If I remember well, we got up at 4 o’clock in the morning so that we could reach geysers before daybreak. The best moment to see them is at sunrise. As you can see, we made it on time.
Then we went a bit farther to have some breakfast. Before our toothless Indian prepared a meal we could take a bath in hot springs, as you can see it in the pictures. We are still in the desert, very high above sea level and it’s very cold at night; the ground in the vicinity of the basin is covered with ice.
We are getting closer to the Chilean border. On our way we go past beautiful, picturesque lagoons which, by their deep blue colour, contrast with the redness of the scorched desert. Some photographs show probably the most famous lagoon called Verde – meaning ‘green’ :-) We also meet teddy – a well-known globetrotter who wandered here at the same time we did. He was very nice and even agreed to pose for a photograph.
And the time has come to part from our American women, they go back to Uyuni and we are waiting for a bus which will take us to Chile, to a small town in the desert – San Pedro de Atacama.
Our friend, an expert in folk wisdom, starts his poetical career with this couplet:
We gave the Americans food and they did us no good!
Hardly had we crossed the border when a road turned into the asphalt one. What can I say, B L I S S F U L N E S S! I give you my word that I will never, never again complain about the Polish roads; perhaps they’re not as fine as the ones in Chile but, anyway, we do have roads in our country! In Bolivia, for a change, there are almost no asphalt roads at all!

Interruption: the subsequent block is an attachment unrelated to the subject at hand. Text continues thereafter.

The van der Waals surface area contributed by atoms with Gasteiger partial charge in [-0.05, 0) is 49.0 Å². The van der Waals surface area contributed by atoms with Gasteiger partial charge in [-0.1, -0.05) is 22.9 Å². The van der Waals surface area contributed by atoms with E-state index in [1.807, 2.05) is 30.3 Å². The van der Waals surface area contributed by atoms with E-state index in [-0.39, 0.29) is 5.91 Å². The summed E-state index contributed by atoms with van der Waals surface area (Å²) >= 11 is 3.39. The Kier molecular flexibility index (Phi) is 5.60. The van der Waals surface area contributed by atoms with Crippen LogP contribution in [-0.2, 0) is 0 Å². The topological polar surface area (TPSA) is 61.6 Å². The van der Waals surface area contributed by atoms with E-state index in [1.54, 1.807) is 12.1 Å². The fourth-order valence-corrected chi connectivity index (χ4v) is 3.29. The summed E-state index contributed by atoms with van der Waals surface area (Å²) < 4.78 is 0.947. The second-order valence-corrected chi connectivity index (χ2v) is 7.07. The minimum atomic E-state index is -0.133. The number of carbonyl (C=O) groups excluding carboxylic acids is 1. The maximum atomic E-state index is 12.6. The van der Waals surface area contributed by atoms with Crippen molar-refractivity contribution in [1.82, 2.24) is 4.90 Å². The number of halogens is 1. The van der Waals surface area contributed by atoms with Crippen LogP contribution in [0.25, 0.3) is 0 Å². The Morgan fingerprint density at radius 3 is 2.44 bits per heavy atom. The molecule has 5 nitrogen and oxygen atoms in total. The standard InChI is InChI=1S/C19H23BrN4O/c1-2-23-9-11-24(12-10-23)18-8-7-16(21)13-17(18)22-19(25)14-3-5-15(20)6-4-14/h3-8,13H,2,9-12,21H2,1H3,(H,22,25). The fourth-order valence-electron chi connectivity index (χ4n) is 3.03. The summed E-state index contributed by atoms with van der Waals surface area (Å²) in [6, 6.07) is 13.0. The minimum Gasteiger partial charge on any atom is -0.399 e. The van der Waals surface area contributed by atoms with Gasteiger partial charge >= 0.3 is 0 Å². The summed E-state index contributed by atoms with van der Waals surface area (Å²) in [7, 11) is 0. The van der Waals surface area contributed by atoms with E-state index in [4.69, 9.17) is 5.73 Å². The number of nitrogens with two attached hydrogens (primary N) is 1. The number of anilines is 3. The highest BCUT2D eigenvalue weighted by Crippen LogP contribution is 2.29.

We reached a place of our overnight accommodation in no time and wandered off to the city. On the left side you can see the oldest house in the town which was erected in 1520. It was a residence of the first royal governor of Chile – Pedro de Valdivia. Near to this historic building we make acquaintance with a local supplier of the green goddess. Buenas Noches.
We’ve got some spare time till noon; I go to hang about at the square where I meet our salesman friend. Apparently he’s bored and starts to teach me Spanish which I find very helpful. In this way I meet several of his clients who come and go in the meantime. A few such days more and I would speak Spanish fluently or the salesman could even fix me up with a job.
At 3 P.M. we go to a travel agency where the day before we booked a tour of the Valle de la Luna. In front of the office we are surprised by the breathtaking view of a guide. We follow her mesmerized!
Before we go to watch the sunset, we take a half hour stroll among these unique conditions of the nature and even visit another small cave.
Atacama Desert is one of the driest places on Earth! Our guide says that there are some areas here where, since the first research began, no precipitation has been ever observed! You have to admit that the region makes a great impression. So does the guide. From almost an hourlong conversation about Atacama I only remembered that Ana Maria had once a Czech boyfriend :).
I feel as if I were on a different planet and this impression will be even more heightened at the sunset. In my opinion, however, I think that the name of this region is inappropriate. Anyway, this is not the lunar landscape I would imagine; I would rather call this place the Martian Valley.
When we get off a bus in San Pedro it’s already dark. That was the last such a trip of this journey and now there’s nothing left in front of us but the way back... I feel odd... We have only just got off an airplane in Lima and now... it’s all over? Pity it’s the end...